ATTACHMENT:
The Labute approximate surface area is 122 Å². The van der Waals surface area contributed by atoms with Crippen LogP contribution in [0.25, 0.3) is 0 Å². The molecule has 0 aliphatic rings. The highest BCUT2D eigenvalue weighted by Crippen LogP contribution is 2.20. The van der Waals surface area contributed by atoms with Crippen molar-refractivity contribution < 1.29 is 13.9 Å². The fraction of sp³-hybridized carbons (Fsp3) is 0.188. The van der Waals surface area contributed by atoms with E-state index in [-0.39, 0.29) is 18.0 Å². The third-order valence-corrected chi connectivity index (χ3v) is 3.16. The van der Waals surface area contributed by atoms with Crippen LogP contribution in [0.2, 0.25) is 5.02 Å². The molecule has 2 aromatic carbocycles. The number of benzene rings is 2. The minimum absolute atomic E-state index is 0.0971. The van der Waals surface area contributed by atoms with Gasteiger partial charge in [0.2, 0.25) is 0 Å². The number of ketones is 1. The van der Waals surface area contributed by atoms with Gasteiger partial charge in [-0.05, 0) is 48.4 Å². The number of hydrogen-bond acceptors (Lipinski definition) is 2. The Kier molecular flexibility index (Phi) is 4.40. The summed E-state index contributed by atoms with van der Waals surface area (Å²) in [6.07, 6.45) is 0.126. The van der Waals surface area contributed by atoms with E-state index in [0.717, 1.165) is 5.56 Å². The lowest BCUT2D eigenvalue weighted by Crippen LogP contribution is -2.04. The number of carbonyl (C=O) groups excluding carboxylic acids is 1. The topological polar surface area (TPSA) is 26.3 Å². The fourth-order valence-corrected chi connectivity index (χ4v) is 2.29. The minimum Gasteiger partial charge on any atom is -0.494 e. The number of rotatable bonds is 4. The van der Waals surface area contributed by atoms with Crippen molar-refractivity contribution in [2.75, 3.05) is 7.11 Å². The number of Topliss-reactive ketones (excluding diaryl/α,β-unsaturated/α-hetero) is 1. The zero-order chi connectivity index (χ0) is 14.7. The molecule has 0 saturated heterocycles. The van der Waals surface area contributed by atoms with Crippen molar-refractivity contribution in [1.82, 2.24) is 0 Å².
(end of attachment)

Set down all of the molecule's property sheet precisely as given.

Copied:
The Labute approximate surface area is 122 Å². The van der Waals surface area contributed by atoms with Crippen LogP contribution in [0.25, 0.3) is 0 Å². The molecule has 0 aliphatic rings. The highest BCUT2D eigenvalue weighted by Crippen LogP contribution is 2.20. The van der Waals surface area contributed by atoms with Crippen molar-refractivity contribution < 1.29 is 13.9 Å². The fraction of sp³-hybridized carbons (Fsp3) is 0.188. The van der Waals surface area contributed by atoms with E-state index in [-0.39, 0.29) is 18.0 Å². The third-order valence-corrected chi connectivity index (χ3v) is 3.16. The van der Waals surface area contributed by atoms with Crippen LogP contribution in [0.2, 0.25) is 5.02 Å². The molecule has 2 aromatic carbocycles. The number of benzene rings is 2. The minimum absolute atomic E-state index is 0.0971. The van der Waals surface area contributed by atoms with Gasteiger partial charge in [0.2, 0.25) is 0 Å². The number of ketones is 1. The van der Waals surface area contributed by atoms with Gasteiger partial charge in [-0.05, 0) is 48.4 Å². The number of hydrogen-bond acceptors (Lipinski definition) is 2. The Kier molecular flexibility index (Phi) is 4.40. The summed E-state index contributed by atoms with van der Waals surface area (Å²) in [6.07, 6.45) is 0.126. The van der Waals surface area contributed by atoms with E-state index in [0.717, 1.165) is 5.56 Å². The lowest BCUT2D eigenvalue weighted by Crippen LogP contribution is -2.04. The number of carbonyl (C=O) groups excluding carboxylic acids is 1. The topological polar surface area (TPSA) is 26.3 Å². The fourth-order valence-corrected chi connectivity index (χ4v) is 2.29. The minimum Gasteiger partial charge on any atom is -0.494 e. The number of rotatable bonds is 4. The van der Waals surface area contributed by atoms with Crippen molar-refractivity contribution in [2.75, 3.05) is 7.11 Å². The number of Topliss-reactive ketones (excluding diaryl/α,β-unsaturated/α-hetero) is 1. The zero-order chi connectivity index (χ0) is 14.7. The molecule has 0 saturated heterocycles. The van der Waals surface area contributed by atoms with Crippen molar-refractivity contribution in [1.82, 2.24) is 0 Å².